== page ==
It is also very exciting and I feel very fortunate to meet some amazing people in my workshops and photo tours. They are at various stages of life and photographic experience as well as nationality. And they almost always approach photography with an open mind. Looking to learn something new. The desire to learn new things can be very contagious and I become inspired by the new eyes of beginners and the openness of experienced photographers to take on new challenges. The exchange of ideas is very helpful. Closed- mindedness may very well be the biggest threat to creativity.
If photography, in general, and street photography more specifically, aren’t about being open-minded than I’ll quit right now. But that’s not my experience! I believe that it’s important being around people who are like-minded in that respect. I don’t mean that they like everything that you do. But that they are willing to look at it at a deeper level. Beyond the obligatory social media “like”. Having honest feedback is very cool and also rare! Happy shooting!
Republished from Issue 15 of the Shoot New York City Newsletter. You can subscribe here.
Photographer Profile – William Klein
William Klein (1928- ) was born in New York City. He started his career as an artist studying abstract painting and sculpture at the Sorbonne in Paris after serving in the US Army. In other words, he got his start like so many other famous photographers. Even though he had no formal training in photography, he became a fashion photographer for Vogue magazine for a short period of time. His fashion photography really changed the style of the day by doing his shoots in the streets rather than in a studio.
Klein is one of my favorite photographers and the fact that he liked to break or
ignore the rules probably has a lot to do with that. He lives in Paris and has made a number of films as well. He is also known as one of the founders of street photography even though that term was assigned to him after the fact. He has a number of photos that he painted frames around that are very cool. And of course photos like the one above on the right that shows an incredible eye for composition and the rule of opposites with the man on the right. I hope that you enjoy the work of William Klein as I do and perhaps are inspired by it.
Republished from Issue 35 of the Shoot New York City Newsletter. You can subscribe here.
Street Photography Tips – Fear of Shooting
So I’m an extrovert! Obviously that comes as no surprise to you! It’s possible that gives me an edge in street photography. But not as big as you might think. Street photography isn’t easy. It isn’t about it being easy. Easy gets boring. Street photography is always a challenge! Street photography is always about confronting your self first. Even when you’re an extrovert!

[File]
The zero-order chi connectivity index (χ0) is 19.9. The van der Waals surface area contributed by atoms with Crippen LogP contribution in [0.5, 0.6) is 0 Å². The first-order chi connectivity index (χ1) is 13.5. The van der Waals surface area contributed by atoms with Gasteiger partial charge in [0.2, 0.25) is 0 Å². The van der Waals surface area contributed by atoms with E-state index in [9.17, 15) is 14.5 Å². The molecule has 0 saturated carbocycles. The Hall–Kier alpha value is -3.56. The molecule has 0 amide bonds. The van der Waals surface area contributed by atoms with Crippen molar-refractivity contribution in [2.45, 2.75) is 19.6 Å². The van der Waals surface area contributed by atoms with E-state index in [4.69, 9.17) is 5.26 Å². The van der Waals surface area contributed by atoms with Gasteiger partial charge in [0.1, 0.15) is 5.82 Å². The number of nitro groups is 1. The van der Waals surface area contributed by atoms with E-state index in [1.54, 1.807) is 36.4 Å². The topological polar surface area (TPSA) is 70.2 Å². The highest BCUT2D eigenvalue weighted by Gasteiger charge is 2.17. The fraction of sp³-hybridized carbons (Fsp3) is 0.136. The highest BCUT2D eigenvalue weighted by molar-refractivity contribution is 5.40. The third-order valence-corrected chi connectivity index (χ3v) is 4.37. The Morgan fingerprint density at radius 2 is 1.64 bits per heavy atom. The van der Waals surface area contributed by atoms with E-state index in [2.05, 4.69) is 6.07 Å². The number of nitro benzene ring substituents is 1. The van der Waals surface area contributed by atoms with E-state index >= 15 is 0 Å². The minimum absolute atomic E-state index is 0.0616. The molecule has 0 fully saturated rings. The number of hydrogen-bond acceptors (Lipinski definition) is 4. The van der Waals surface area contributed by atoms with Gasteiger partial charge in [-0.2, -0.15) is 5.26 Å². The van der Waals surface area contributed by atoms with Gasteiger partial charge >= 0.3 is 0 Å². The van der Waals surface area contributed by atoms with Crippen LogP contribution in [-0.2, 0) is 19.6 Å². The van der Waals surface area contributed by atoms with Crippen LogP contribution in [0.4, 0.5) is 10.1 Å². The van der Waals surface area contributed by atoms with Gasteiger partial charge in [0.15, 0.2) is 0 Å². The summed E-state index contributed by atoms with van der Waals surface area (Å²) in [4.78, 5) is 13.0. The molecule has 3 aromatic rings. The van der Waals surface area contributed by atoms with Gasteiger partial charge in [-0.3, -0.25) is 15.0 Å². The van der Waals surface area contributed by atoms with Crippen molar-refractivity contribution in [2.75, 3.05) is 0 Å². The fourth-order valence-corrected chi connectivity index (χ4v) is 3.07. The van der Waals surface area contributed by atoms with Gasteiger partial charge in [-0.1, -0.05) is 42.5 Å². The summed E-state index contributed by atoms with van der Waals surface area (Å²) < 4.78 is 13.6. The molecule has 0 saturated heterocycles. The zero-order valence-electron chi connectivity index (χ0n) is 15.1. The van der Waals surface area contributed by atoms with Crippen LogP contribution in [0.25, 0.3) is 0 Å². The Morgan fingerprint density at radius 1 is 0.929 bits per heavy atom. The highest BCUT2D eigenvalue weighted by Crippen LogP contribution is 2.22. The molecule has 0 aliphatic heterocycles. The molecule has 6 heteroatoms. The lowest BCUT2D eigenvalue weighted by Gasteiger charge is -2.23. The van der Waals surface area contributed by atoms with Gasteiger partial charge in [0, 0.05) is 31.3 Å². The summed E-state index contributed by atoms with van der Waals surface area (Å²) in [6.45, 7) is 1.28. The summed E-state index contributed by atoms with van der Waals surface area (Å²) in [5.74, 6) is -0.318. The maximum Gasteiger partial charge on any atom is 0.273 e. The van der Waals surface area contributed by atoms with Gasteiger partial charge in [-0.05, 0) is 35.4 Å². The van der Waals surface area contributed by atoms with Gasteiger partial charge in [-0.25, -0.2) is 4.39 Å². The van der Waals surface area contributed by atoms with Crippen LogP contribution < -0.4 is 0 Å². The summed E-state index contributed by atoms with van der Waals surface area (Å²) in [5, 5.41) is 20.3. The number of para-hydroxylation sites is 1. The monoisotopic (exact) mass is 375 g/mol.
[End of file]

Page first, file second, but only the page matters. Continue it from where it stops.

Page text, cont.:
In a city with millions of people, how could I not be curious? I’ve always said that my curiosity, enthusiasm and determination are my biggest assets. I boldly step out into the world with my camera. My camera is my raison d’être. It gives me permission to experience life. To be in the world. Sometimes people smile and connect with you when you’re out shooting street. Often people smile. They are happy to have their photo taken.
My philosophy of life and of photography are really the same thing. It’s always about life and people and a belief in humanity. I’ve been told that I’m courageous. The truth is, I don’t know any other way to live. The only risk that I can identify is to not embrace life and live it in a way that feels honest for who I am. It’s always about treating others with respect. Perhaps you get what you give in life. Oh, the more you do it, the more natural it becomes. Not necessarily easier. Happy shooting!
Reprinted from Issue 45 of the Shoot New York City Newsletter. You can subscribe here.
Photographer Profile – Ed van der Elsken
Ed van der Elsken (1925-1990) was a Dutch photographer and filmmaker. He originally planned on becoming a sculptor. But after discovering the photos of Weegee his interest in photography was ignited. He moved to Paris in 1950 and worked in the photo lab at Magnum where he printed Cartier-Bresson’s photos! Apparently Cartier-Bresson was impressed with van der Elsken’s street photography! He also printed the photos of Robert Capa and Ernst Haas. Not too shabby!
The subject of van der Elsken’s photos is for the most part on the counterculture and bohemian lifestyle that he encountered on the streets of Europe. He also produced a large number of documentary films which I haven’t seen yet. It is
unfortunate that he has not become better known. His photos have a cinematic look and they capture a glimpse into the humanity of the times and the spirit of place. They are still very relevant. I hope that you enjoy his work and are inspired by it.
This article is reprinted from the Shoot New York City Newsletter Issue 30. You can subscribe to it online.